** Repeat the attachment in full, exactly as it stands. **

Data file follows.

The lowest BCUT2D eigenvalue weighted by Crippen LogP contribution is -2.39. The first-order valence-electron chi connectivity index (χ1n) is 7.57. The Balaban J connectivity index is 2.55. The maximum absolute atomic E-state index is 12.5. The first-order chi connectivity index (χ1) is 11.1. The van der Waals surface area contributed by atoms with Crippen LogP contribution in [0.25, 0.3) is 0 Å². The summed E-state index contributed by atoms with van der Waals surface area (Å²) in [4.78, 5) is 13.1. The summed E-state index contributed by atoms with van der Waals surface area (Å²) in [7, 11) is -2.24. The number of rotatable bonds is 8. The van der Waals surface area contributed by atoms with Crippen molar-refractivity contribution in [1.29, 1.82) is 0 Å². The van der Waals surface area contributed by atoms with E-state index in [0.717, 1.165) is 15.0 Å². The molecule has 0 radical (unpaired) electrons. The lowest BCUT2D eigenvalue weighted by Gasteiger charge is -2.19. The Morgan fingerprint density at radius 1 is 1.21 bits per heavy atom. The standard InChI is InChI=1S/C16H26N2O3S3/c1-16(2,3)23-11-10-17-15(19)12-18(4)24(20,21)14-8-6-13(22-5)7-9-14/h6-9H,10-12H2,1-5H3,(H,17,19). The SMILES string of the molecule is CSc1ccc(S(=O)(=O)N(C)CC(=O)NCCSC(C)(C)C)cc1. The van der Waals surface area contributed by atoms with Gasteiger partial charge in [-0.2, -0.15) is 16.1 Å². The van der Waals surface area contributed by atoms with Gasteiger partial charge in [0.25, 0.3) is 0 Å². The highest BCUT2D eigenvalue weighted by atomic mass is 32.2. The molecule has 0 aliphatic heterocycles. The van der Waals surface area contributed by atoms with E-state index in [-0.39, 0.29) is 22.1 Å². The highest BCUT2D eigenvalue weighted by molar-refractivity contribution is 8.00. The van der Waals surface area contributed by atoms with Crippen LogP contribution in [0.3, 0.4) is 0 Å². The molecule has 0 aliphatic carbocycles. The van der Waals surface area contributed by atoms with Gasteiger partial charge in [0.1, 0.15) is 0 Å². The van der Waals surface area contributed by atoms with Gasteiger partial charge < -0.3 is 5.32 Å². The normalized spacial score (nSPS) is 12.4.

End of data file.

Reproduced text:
The lowest BCUT2D eigenvalue weighted by Crippen LogP contribution is -2.39. The first-order valence-electron chi connectivity index (χ1n) is 7.57. The Balaban J connectivity index is 2.55. The maximum absolute atomic E-state index is 12.5. The first-order chi connectivity index (χ1) is 11.1. The van der Waals surface area contributed by atoms with Crippen LogP contribution in [0.25, 0.3) is 0 Å². The summed E-state index contributed by atoms with van der Waals surface area (Å²) in [4.78, 5) is 13.1. The summed E-state index contributed by atoms with van der Waals surface area (Å²) in [7, 11) is -2.24. The number of rotatable bonds is 8. The van der Waals surface area contributed by atoms with Crippen molar-refractivity contribution in [1.29, 1.82) is 0 Å². The van der Waals surface area contributed by atoms with E-state index in [0.717, 1.165) is 15.0 Å². The molecule has 0 radical (unpaired) electrons. The lowest BCUT2D eigenvalue weighted by Gasteiger charge is -2.19. The Morgan fingerprint density at radius 1 is 1.21 bits per heavy atom. The standard InChI is InChI=1S/C16H26N2O3S3/c1-16(2,3)23-11-10-17-15(19)12-18(4)24(20,21)14-8-6-13(22-5)7-9-14/h6-9H,10-12H2,1-5H3,(H,17,19). The SMILES string of the molecule is CSc1ccc(S(=O)(=O)N(C)CC(=O)NCCSC(C)(C)C)cc1. The van der Waals surface area contributed by atoms with Gasteiger partial charge in [-0.2, -0.15) is 16.1 Å². The van der Waals surface area contributed by atoms with Gasteiger partial charge in [0.25, 0.3) is 0 Å². The highest BCUT2D eigenvalue weighted by atomic mass is 32.2. The molecule has 0 aliphatic heterocycles. The van der Waals surface area contributed by atoms with E-state index in [-0.39, 0.29) is 22.1 Å². The highest BCUT2D eigenvalue weighted by molar-refractivity contribution is 8.00. The van der Waals surface area contributed by atoms with Crippen LogP contribution in [0.3, 0.4) is 0 Å². The molecule has 0 aliphatic carbocycles. The van der Waals surface area contributed by atoms with Gasteiger partial charge in [0.1, 0.15) is 0 Å². The van der Waals surface area contributed by atoms with Gasteiger partial charge < -0.3 is 5.32 Å². The normalized spacial score (nSPS) is 12.4.